It’s something I’ve been thinking about lately, and it’s actually what I wanted to write my post about today even before the discussion. I have an issue with someone who’s a minority saying, “I’m ________, therefore I am the expert on this issue. If you disagree with me, then you’re ______ist.” This might be true. It might also be that you’re an asshole and/or wrong. I have made a truism: You can be a minority AND an asshole; the two are not mutually exclusive. It’s hard for me to be coherent about this because I have many conflicting thoughts. One, it’s good to include a diversity of opinions. In the past, the automatic default of straight white bio-male meant that a lot of people were being overlooked. One example relevant to me: most medical studies in the past were done on white men. When I had trouble sleeping, my psychiatrist at the time suggested I try sleeping pills and gave me the lowest dose. I took a pill and didn’t wake up for nearly twenty-four hours. I cut it in half at her suggestion, but I still slept for far longer than I wished. I cut it into a fourth, but it still knocked me the fuck out. I gave up and stopped using them. Many years later, I learned that Asian people need a smaller dose than white people, and, of course, women in general need less than men. Had I know that at the time, I would have been  lot less frustrated.

Two, experiences as a minority vary widely. Growing up Asian American in a Minnesota suburb in the eighties is very different than growing up Asian American in LA ten years ago. My experience is valid, and I’ve run into many Asian Americans around my age who grew up in similar environments and had similar experiences. However, it would be a dick move on my part to insist that my Asian American experience is the ONLY Asian American experience,  and anyone who said anything different was invalidating my experience AND a racist to boot.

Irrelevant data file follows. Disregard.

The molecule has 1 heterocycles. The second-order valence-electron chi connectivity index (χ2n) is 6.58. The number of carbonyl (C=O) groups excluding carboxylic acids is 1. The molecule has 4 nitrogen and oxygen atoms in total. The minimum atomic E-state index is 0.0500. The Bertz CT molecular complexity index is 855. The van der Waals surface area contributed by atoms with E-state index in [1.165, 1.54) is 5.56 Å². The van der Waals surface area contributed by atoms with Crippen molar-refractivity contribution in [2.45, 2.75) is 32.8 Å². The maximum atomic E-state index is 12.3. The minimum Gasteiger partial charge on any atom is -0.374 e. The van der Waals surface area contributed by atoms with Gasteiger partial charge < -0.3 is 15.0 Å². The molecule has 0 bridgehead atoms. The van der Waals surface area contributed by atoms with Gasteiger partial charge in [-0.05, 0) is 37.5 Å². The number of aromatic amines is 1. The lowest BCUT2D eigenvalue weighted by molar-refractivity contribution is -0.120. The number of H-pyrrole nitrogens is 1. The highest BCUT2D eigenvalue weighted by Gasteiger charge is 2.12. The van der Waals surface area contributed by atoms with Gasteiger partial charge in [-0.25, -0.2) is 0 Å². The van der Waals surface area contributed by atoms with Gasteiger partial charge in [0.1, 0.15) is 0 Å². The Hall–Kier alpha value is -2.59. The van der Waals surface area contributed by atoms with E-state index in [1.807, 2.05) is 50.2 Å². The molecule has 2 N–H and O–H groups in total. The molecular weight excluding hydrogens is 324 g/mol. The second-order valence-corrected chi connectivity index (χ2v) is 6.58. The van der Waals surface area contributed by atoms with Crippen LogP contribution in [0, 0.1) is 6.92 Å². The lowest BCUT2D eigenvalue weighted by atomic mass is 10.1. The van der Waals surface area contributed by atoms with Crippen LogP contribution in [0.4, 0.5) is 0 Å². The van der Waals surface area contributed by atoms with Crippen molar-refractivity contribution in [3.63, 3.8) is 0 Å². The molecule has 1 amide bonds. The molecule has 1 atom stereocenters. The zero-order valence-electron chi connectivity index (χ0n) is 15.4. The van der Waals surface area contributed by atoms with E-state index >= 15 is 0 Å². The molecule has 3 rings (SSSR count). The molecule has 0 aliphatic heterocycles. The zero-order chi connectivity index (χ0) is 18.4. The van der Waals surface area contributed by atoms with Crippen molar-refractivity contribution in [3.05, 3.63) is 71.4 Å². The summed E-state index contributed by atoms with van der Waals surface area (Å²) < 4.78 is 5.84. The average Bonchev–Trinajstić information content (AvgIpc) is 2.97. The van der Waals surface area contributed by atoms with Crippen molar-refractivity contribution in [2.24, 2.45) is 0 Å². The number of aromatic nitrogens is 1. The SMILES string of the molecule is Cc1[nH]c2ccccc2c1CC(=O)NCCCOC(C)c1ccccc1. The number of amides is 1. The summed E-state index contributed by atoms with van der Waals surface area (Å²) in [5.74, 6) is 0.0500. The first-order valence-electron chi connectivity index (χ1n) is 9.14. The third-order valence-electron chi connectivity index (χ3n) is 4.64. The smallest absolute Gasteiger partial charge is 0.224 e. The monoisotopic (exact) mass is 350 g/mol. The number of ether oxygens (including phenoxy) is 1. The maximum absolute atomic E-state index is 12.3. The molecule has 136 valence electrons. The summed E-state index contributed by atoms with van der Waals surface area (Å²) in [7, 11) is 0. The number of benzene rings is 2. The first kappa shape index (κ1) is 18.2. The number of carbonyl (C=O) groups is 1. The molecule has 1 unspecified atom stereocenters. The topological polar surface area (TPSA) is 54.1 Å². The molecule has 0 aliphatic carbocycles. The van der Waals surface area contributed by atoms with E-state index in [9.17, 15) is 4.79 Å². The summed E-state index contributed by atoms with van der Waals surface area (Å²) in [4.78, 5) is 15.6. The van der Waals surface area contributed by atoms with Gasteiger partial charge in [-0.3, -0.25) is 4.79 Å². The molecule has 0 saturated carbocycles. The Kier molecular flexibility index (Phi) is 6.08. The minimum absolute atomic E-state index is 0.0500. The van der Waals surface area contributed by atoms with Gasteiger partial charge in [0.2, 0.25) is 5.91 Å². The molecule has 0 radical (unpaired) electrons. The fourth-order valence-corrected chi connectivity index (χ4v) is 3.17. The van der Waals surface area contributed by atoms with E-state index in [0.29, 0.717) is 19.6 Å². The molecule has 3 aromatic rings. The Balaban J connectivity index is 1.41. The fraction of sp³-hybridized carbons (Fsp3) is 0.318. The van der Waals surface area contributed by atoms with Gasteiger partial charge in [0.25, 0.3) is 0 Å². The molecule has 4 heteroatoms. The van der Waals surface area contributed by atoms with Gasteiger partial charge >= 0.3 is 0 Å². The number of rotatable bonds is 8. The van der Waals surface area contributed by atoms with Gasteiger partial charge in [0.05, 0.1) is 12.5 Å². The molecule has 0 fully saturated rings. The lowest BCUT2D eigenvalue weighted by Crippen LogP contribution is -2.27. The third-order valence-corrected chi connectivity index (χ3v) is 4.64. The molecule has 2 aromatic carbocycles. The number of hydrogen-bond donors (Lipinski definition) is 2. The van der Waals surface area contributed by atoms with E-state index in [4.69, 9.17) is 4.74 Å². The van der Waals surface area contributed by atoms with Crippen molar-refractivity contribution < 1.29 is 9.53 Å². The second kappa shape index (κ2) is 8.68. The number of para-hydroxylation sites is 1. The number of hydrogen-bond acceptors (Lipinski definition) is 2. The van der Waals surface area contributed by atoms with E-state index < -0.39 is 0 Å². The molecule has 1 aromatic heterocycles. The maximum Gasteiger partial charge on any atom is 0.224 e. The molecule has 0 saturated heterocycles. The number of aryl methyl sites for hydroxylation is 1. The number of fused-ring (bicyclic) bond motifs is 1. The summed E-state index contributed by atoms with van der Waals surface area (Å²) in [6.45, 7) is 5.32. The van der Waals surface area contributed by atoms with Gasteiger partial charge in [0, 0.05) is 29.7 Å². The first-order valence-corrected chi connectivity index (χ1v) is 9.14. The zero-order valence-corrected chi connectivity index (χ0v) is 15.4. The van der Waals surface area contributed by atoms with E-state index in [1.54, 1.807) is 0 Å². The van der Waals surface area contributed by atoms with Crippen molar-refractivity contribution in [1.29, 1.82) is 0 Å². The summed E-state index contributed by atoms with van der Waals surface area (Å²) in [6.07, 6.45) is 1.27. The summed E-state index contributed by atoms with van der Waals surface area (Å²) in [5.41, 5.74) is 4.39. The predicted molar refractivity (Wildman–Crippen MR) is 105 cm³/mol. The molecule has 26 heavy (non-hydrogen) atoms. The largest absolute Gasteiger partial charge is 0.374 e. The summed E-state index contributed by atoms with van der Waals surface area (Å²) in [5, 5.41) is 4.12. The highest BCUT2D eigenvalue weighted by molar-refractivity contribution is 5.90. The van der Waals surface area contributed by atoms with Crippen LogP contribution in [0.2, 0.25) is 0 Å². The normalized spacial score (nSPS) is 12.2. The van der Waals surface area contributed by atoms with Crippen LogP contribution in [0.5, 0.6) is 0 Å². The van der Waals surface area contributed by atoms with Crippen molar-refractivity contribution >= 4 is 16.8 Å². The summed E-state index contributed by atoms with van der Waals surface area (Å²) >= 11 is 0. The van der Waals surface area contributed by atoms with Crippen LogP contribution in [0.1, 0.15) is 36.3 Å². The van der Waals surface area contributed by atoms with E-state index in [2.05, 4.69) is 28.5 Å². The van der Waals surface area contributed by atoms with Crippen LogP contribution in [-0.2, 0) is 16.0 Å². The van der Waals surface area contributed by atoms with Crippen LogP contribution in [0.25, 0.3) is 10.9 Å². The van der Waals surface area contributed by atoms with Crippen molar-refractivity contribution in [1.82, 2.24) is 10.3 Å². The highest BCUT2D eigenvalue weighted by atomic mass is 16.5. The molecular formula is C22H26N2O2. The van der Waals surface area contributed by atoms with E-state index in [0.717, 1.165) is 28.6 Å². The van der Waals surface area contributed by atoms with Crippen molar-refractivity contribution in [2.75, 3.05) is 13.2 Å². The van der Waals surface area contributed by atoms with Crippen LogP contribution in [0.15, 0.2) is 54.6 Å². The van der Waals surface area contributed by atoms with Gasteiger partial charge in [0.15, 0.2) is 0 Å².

Three, pointing out problematic behavior/thoughts/words is the beginning of a conversation, not the end. There are some things that are definitely, say, racist. Let’s take the obvious extreme–being a Nazi/white supremacist. Oh, wait. That’s apparently not so obvious these days, but that’s beside the point. Most rational people would agree that thinking you’re a better person just because you’re white and explicitly stating this is racist, so let’s move on. The problem is, there’s a lot of gray area when it comes to social issues, and not everybody agrees where the line is drawn. There’s a lot of talk about microagressions these days, but one person’s microaggression is another person’s hilarious joke.